As Central American families flee violence in their home regions to seek asylum at the U.S. border, many of them are forced to wait in Tijuana or other border towns for several weeks or more at a time. During this uncertain waiting period, after what has already been a grueling journey, there is very little for young kids to do in the crowded shelters for asylum seekers. What’s more, the San Diego Union-Tribune reported that Tijuana’s shelters are too rough and chaotic for young children, so parents and caregivers are constantly vigilant and stressed.
Enter the Nest, an early childhood education center across the street from one of Tijuana’s shelters for asylum seekers. The Nest, which is for children up to age six whose families are staying at the shelter, offers age-appropriate opportunities for hands-on learning and exploring. It provides an innovative preschool experience to children who have never had access to preschool, and has become a safe space for parents, grandparents, and kids to play, bond, and relax together using the books, exploratory toys, art materials, light projectors, and more.
The creator of the Nest is Alise Shafer Ivey, a longtime early childhood director from Santa Monica, California. Her nonprofit organization has opened similar Nest spaces in areas of Greece and the Democratic Republic of Congo where there are also large numbers of refugees. “This isn’t a Band-Aid solution … it’s so much more than that,” Ivey told Public Radio International (PRI). Having this space to learn and play — away from the turmoil of their lives in the shelter — can positively impact children’s development, especially if they have experienced trauma.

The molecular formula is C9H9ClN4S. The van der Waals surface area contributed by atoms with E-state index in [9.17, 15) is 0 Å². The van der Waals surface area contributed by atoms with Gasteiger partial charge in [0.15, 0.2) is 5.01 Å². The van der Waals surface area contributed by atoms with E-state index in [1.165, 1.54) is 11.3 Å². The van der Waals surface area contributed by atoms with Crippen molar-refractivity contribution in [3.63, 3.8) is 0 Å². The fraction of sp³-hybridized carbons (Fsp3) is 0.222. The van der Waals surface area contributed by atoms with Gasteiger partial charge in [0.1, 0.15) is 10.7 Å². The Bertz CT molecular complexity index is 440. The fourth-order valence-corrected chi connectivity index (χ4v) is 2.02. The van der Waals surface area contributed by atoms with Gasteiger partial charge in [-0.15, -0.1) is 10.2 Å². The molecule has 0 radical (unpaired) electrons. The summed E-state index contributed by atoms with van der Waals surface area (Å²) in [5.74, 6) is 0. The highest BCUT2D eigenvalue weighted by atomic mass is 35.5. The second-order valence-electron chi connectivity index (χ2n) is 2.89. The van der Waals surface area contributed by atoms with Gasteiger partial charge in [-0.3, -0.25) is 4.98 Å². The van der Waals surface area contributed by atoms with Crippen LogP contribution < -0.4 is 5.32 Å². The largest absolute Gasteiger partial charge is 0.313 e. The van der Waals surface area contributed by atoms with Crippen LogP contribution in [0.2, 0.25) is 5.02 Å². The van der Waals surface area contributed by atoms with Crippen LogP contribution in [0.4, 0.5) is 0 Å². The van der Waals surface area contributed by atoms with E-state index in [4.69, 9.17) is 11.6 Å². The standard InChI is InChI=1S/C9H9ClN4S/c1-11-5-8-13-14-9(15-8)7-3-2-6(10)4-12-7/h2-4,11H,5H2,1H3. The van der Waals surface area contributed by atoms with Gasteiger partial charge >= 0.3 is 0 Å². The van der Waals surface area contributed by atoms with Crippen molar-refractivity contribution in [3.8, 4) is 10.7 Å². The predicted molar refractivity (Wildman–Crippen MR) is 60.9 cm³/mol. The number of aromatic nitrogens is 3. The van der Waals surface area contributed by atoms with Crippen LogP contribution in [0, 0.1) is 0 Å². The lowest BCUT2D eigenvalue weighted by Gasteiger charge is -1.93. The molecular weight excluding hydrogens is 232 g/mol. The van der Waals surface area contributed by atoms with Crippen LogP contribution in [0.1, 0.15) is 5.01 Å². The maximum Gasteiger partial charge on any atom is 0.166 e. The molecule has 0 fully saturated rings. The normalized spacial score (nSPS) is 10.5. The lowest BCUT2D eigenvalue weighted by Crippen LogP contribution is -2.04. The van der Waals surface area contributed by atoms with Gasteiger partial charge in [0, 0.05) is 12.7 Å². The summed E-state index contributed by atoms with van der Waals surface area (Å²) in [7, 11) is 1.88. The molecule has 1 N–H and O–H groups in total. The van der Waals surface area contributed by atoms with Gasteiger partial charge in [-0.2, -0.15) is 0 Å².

One mom who fled drug cartel violence in Michocán, Mexico, with her three-year-old, said that her son had been acting aggressively toward other kids while in the shelter, but the Nest has helped him find balance. “Now he doesn’t fight. He plays with the other kids. I used to have to grab him so he would turn and listen to me. Now he turns and looks at me. He reaches for my hand.”
The teachers at the Nest also train some of the adult refugees in early childhood education practices. One asylum-seeker who volunteers there said, “I’ve learned to be a better dad. I used to tell them, ‘No, do it this way. Because I said so.’ And I learned that I was wrong. Having them do things on their own gives them more confidence in their decisions.”
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